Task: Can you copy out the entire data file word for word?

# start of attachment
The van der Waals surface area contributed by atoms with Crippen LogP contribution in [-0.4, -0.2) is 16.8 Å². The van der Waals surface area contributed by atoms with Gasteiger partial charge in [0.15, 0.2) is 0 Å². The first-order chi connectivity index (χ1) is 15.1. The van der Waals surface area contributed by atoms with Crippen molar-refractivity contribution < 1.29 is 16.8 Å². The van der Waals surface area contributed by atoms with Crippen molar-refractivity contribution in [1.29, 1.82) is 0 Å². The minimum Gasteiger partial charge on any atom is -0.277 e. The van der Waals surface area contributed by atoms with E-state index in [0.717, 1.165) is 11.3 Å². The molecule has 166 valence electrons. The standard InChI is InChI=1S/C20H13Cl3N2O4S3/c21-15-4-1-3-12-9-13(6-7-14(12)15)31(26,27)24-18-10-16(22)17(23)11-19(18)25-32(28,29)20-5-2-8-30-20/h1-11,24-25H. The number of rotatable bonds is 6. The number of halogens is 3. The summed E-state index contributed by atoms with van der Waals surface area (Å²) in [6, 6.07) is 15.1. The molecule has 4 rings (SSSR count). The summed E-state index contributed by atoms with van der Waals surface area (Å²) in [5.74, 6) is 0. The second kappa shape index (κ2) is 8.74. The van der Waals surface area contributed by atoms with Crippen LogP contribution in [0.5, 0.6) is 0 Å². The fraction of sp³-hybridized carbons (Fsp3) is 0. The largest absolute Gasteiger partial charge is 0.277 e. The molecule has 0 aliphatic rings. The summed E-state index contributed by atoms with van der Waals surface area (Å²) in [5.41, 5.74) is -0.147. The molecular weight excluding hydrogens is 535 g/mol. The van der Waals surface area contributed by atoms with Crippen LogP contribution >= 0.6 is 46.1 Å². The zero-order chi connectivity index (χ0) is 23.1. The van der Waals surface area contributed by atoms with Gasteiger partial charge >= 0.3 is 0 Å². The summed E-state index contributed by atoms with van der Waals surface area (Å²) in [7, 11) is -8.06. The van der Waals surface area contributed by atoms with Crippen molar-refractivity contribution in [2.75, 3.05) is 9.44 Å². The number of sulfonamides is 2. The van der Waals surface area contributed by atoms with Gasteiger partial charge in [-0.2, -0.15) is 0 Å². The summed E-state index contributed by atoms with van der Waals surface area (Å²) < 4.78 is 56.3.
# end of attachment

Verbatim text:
The van der Waals surface area contributed by atoms with Crippen LogP contribution in [-0.4, -0.2) is 16.8 Å². The van der Waals surface area contributed by atoms with Gasteiger partial charge in [0.15, 0.2) is 0 Å². The first-order chi connectivity index (χ1) is 15.1. The van der Waals surface area contributed by atoms with Crippen molar-refractivity contribution < 1.29 is 16.8 Å². The van der Waals surface area contributed by atoms with Crippen molar-refractivity contribution in [1.29, 1.82) is 0 Å². The minimum Gasteiger partial charge on any atom is -0.277 e. The van der Waals surface area contributed by atoms with E-state index in [0.717, 1.165) is 11.3 Å². The molecule has 166 valence electrons. The standard InChI is InChI=1S/C20H13Cl3N2O4S3/c21-15-4-1-3-12-9-13(6-7-14(12)15)31(26,27)24-18-10-16(22)17(23)11-19(18)25-32(28,29)20-5-2-8-30-20/h1-11,24-25H. The number of rotatable bonds is 6. The number of halogens is 3. The summed E-state index contributed by atoms with van der Waals surface area (Å²) in [6, 6.07) is 15.1. The molecule has 4 rings (SSSR count). The summed E-state index contributed by atoms with van der Waals surface area (Å²) in [5.74, 6) is 0. The second kappa shape index (κ2) is 8.74. The van der Waals surface area contributed by atoms with Crippen LogP contribution in [0.5, 0.6) is 0 Å². The fraction of sp³-hybridized carbons (Fsp3) is 0. The largest absolute Gasteiger partial charge is 0.277 e. The molecule has 0 aliphatic rings. The summed E-state index contributed by atoms with van der Waals surface area (Å²) in [5.41, 5.74) is -0.147. The molecular weight excluding hydrogens is 535 g/mol. The van der Waals surface area contributed by atoms with Crippen LogP contribution >= 0.6 is 46.1 Å². The zero-order chi connectivity index (χ0) is 23.1. The van der Waals surface area contributed by atoms with Gasteiger partial charge >= 0.3 is 0 Å². The summed E-state index contributed by atoms with van der Waals surface area (Å²) in [7, 11) is -8.06. The van der Waals surface area contributed by atoms with Crippen molar-refractivity contribution in [2.75, 3.05) is 9.44 Å². The number of sulfonamides is 2. The van der Waals surface area contributed by atoms with Gasteiger partial charge in [-0.2, -0.15) is 0 Å². The summed E-state index contributed by atoms with van der Waals surface area (Å²) < 4.78 is 56.3.